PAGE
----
SDT: Jude Nzeako
- Application 10836-2011
- Admitted 2006
- Hearing 8 February 2012
- Reasons 22 February 2012
The SDT ordered that the respondent should pay a fine of £10,000. The respondent had failed to produce books and accounting records to the Solicitors Regulation Authority for inspection, in breach of rule 34 of the Solicitors Accounts Rules 1998; he had failed to deal with the SRA promptly or co-operatively, in breach of rule 20.05 of the Solicitors Code of Conduct 2007; he had failed to comply with a notice of investigation dated 22 June 2010 issued by the SRA, in breach of rule 20.08 of the code; and in respect of the matters set out above, he had acted in a way that was likely to diminish the trust that the public placed in him and/or the legal profession, in breach of rule 1.06 of the code.
The SDT noted that the respondent had not engaged with the proceedings and had not attended before it at the substantive hearing in order to provide any explanation or mitigation for his conduct. The SDT had found proved all four allegations against the respondent. As a practising solicitor, the respondent had been duty-bound to comply with his professional obligations and his regulator. He had failed singularly to do that. The SDT was concerned as to how the public could have confidence in the profession when a solicitor did not engage with his/her regulatory body and in the respondent’s case, had given an impression of absolute contempt for his regulatory body.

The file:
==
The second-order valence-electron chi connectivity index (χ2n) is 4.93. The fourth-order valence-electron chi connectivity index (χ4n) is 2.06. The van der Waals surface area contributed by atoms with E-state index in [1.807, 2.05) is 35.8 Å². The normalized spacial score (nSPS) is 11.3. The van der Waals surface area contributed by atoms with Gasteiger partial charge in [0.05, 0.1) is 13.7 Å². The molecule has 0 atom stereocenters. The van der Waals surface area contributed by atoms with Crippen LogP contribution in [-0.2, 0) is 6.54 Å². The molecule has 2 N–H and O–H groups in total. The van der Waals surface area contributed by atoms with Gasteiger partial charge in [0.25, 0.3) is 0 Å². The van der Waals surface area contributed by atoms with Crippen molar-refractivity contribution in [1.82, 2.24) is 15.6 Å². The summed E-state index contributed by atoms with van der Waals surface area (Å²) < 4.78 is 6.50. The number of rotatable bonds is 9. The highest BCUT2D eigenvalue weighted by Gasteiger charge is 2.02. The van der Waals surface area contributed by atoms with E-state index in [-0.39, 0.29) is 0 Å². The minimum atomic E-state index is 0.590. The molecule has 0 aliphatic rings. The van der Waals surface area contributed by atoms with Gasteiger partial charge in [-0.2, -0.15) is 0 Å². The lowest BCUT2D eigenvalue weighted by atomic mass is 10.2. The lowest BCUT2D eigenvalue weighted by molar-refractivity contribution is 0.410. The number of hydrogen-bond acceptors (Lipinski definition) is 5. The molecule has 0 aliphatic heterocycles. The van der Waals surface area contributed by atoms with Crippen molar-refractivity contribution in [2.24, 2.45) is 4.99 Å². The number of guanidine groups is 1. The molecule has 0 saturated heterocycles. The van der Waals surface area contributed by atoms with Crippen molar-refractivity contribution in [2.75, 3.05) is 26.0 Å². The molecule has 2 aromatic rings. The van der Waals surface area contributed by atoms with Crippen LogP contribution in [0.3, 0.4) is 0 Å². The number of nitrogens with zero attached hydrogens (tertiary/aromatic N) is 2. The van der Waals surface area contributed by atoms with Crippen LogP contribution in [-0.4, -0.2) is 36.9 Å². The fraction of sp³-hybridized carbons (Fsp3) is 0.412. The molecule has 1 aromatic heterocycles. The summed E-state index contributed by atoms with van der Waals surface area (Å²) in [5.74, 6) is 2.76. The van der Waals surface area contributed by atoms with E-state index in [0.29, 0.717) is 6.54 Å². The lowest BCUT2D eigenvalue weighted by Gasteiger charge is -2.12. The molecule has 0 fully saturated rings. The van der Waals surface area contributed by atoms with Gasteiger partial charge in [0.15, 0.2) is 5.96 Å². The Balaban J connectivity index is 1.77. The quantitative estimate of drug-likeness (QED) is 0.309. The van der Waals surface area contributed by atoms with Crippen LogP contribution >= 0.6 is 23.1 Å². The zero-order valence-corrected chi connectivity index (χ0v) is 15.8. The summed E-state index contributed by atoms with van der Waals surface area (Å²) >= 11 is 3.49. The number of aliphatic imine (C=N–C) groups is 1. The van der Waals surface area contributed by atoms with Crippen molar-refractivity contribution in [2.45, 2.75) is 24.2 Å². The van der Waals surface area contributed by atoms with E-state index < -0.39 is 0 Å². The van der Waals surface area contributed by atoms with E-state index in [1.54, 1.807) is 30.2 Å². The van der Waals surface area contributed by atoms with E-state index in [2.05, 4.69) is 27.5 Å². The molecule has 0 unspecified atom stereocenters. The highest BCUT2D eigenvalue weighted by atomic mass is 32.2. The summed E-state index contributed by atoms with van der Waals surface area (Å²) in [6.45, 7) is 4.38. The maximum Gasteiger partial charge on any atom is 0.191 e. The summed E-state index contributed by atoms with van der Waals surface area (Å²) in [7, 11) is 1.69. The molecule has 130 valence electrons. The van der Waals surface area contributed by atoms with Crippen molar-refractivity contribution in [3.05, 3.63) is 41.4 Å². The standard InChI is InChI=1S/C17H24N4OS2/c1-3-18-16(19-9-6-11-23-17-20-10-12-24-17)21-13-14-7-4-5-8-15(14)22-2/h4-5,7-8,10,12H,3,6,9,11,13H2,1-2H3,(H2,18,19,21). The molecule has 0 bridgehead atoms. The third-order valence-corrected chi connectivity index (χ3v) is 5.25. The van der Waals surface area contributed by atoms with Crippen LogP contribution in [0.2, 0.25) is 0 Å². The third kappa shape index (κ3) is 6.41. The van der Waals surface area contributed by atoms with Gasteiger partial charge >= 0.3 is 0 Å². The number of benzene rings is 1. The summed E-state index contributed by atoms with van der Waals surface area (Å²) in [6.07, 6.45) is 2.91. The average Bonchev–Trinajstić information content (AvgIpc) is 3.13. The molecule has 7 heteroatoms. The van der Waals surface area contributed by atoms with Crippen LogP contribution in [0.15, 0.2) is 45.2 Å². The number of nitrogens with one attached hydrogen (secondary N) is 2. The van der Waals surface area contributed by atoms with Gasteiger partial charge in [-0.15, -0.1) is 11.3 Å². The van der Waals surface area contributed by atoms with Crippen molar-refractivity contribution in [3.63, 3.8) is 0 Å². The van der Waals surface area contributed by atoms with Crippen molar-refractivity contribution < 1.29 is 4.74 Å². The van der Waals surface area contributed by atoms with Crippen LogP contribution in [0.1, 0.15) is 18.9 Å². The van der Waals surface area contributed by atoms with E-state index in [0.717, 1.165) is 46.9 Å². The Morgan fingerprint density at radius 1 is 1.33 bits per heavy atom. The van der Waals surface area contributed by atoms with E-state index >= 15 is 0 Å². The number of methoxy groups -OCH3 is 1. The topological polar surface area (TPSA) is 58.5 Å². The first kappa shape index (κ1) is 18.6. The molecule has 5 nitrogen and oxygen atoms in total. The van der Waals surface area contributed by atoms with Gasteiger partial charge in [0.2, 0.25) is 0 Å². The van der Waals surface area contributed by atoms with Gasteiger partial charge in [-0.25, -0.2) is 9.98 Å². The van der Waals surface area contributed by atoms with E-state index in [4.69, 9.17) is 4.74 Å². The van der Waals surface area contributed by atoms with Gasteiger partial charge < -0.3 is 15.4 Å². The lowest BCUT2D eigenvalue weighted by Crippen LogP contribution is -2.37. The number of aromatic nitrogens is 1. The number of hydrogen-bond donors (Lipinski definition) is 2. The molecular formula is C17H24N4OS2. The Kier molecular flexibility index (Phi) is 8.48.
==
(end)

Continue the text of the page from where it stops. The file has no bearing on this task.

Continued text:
The SDT decided that it was reasonable and proportionate in all the circumstances to impose a fine of £10,000 on the respondent. It had considered the need to afford protection to the public should the respondent re-apply in the future for a practising certificate since he did not currently hold one.
The SDT also had regard to the overall conduct of the respondent in the present matter. It recommended as a protective measure that should the respondent apply in future for a practising certificate, the applicant should consider whether to impose a condition, namely that the respondent only be allowed to practise as an employee and not as a partner, member or director or as a sole practitioner. The respondent was ordered to pay costs of £6,856.